Voting for the All-Star Game blends America's two greatest attributes -- democracy and baseball. Of course, if the All-Star fan vote was a little more like the presidential campaign, Fox and CNN pundits would have anointed Carl Crawford the 2012 All-Star front-runner based on a straw poll of general managers at the 2010 winter meetings.
There is one other area the All-Star vote differs from the presidential campaign. Despite having so much at stake -- not only selection to the team but the contract bonuses that go with it -- we haven't seen any attack ads. At least not yet.
With the rise of the Super PACs and the proliferation of outside financial interests, you know it's just a matter of time until we see ones like these:
Attack Ad No. 1
We see video and still images of a smiling Prince Fielder in a Detroit Tigers uniform while cheerful music plays in the background. But the music shifts to a haunting melody, and the video changes to darkened images of Fielder in a Milwaukee Brewers uniform as we hear this ominous voice-over.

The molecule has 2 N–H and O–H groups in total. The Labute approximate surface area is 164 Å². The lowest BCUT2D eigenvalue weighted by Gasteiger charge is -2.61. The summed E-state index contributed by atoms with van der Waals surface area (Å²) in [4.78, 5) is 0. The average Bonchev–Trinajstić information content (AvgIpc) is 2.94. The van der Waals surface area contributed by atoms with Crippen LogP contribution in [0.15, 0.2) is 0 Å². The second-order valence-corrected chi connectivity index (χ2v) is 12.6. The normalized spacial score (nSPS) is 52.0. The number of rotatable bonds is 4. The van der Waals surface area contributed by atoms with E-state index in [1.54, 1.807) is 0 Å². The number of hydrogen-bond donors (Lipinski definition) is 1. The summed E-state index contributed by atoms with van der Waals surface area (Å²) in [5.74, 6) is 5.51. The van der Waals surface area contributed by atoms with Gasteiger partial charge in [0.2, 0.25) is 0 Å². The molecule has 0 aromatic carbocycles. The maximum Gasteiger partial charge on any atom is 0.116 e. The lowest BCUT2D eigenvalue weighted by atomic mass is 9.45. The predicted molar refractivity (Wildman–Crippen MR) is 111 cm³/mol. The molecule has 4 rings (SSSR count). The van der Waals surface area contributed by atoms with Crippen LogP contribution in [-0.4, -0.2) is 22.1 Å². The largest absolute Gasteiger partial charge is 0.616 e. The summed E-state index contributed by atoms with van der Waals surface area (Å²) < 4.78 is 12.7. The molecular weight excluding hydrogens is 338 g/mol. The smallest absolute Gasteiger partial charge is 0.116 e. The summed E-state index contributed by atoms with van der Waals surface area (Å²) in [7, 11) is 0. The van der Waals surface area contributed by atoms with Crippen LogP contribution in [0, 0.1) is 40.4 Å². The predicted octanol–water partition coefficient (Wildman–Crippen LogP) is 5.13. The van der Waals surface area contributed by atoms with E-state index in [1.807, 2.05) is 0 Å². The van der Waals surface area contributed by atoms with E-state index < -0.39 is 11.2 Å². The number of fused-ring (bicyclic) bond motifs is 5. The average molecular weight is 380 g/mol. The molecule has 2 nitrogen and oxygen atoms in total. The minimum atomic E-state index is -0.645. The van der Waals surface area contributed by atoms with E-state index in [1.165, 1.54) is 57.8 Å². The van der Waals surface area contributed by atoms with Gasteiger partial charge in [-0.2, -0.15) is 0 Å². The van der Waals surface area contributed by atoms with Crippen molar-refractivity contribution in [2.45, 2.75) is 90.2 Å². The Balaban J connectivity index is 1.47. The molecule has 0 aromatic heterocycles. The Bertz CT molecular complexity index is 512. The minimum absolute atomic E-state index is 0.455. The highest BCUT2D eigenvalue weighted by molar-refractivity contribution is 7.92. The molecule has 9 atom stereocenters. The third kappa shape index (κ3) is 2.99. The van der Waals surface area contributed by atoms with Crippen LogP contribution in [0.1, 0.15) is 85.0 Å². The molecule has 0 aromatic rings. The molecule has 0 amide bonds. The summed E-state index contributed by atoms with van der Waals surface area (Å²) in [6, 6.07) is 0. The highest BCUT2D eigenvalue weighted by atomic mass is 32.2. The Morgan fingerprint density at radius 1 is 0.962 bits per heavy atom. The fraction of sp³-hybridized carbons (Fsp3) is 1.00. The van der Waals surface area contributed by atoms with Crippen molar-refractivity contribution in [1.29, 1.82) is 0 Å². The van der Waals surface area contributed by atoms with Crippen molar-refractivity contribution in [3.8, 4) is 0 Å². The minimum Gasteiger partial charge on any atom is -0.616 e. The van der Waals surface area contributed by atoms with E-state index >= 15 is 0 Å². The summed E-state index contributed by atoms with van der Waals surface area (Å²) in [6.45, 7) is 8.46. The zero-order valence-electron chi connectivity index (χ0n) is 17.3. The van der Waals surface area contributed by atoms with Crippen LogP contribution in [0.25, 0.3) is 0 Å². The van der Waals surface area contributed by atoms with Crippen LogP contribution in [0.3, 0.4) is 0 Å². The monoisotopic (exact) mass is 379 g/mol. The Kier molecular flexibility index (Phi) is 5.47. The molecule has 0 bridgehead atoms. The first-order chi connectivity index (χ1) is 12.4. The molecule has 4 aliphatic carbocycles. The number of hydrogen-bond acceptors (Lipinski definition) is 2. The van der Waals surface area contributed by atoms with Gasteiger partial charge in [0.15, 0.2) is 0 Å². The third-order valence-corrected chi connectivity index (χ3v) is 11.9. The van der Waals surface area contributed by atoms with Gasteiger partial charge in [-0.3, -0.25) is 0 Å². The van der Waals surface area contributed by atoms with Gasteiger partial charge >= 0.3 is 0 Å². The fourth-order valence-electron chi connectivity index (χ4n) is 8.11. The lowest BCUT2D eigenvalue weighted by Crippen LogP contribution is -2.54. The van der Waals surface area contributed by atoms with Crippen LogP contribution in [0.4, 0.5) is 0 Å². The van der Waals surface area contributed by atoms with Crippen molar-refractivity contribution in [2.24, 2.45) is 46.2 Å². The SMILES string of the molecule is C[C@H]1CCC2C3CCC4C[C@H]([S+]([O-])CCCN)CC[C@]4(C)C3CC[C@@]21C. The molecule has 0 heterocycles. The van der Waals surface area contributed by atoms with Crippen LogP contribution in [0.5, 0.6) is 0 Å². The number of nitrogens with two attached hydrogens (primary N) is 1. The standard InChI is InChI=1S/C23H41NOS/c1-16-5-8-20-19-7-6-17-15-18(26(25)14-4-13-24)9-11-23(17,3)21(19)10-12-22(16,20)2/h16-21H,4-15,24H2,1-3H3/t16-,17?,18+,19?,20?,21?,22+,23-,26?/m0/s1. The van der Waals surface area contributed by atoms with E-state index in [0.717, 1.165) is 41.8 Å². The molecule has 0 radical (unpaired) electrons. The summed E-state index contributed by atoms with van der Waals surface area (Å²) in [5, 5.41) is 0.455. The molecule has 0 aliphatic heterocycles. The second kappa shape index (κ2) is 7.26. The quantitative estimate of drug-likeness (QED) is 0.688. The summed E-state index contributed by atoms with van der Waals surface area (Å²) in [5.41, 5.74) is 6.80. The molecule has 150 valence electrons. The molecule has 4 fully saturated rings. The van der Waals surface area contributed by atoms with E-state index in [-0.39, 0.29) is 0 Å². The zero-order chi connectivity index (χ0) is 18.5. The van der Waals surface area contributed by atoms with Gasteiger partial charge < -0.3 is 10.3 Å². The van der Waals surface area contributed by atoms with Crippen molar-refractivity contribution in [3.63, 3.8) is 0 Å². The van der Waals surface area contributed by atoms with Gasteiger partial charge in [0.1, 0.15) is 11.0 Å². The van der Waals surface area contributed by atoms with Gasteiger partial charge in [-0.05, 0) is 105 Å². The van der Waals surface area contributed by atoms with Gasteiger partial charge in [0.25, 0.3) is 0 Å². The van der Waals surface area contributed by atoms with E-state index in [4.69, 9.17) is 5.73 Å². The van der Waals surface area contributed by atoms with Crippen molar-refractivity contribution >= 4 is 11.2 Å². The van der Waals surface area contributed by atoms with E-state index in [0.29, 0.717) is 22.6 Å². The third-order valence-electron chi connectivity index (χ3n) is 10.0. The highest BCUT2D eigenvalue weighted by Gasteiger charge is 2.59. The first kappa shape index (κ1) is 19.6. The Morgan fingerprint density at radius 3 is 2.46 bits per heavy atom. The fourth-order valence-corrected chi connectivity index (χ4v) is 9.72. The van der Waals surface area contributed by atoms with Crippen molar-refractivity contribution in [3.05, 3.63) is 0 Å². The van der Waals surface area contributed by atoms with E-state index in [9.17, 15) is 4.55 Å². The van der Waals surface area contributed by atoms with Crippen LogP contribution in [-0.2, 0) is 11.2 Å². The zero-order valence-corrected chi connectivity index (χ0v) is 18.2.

"Prince Fielder fans want the first baseman to start for the American League in this summer's All-Star Game. But Prince Fielder played the first seven years of his career in the National League. He even played for the National League in three All-Star Games. He only now says he is an American Leaguer after accepting $214 million from a team in a troubled city that is cutting funding for education. Fielder says he is an American Leaguer but he is not a true American Leaguer. Do you really want your league represented by a proven flip-flopper who changes his league allegiances when it is financially lucrative and politically expedient?"